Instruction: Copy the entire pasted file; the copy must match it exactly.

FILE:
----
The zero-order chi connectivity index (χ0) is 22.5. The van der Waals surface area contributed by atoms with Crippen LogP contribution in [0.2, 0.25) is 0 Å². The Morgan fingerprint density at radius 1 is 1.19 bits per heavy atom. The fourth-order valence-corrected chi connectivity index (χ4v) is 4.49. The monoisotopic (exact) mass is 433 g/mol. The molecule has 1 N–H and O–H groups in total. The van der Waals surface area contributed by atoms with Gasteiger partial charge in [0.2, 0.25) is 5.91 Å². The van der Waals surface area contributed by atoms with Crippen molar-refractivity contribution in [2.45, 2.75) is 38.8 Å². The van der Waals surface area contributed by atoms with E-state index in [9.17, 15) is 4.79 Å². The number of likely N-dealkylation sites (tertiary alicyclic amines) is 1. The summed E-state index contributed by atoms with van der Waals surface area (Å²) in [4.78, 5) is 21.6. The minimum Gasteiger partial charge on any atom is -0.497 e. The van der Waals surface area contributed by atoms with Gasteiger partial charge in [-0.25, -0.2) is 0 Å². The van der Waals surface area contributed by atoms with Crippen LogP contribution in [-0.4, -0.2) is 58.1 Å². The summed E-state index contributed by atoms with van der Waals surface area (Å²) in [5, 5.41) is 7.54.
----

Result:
The zero-order chi connectivity index (χ0) is 22.5. The van der Waals surface area contributed by atoms with Crippen LogP contribution in [0.2, 0.25) is 0 Å². The Morgan fingerprint density at radius 1 is 1.19 bits per heavy atom. The fourth-order valence-corrected chi connectivity index (χ4v) is 4.49. The monoisotopic (exact) mass is 433 g/mol. The molecule has 1 N–H and O–H groups in total. The van der Waals surface area contributed by atoms with Gasteiger partial charge in [0.2, 0.25) is 5.91 Å². The van der Waals surface area contributed by atoms with Crippen molar-refractivity contribution in [2.45, 2.75) is 38.8 Å². The van der Waals surface area contributed by atoms with E-state index in [9.17, 15) is 4.79 Å². The number of likely N-dealkylation sites (tertiary alicyclic amines) is 1. The summed E-state index contributed by atoms with van der Waals surface area (Å²) in [4.78, 5) is 21.6. The minimum Gasteiger partial charge on any atom is -0.497 e. The van der Waals surface area contributed by atoms with Gasteiger partial charge in [-0.25, -0.2) is 0 Å². The van der Waals surface area contributed by atoms with Crippen LogP contribution in [-0.4, -0.2) is 58.1 Å². The summed E-state index contributed by atoms with van der Waals surface area (Å²) in [5, 5.41) is 7.54.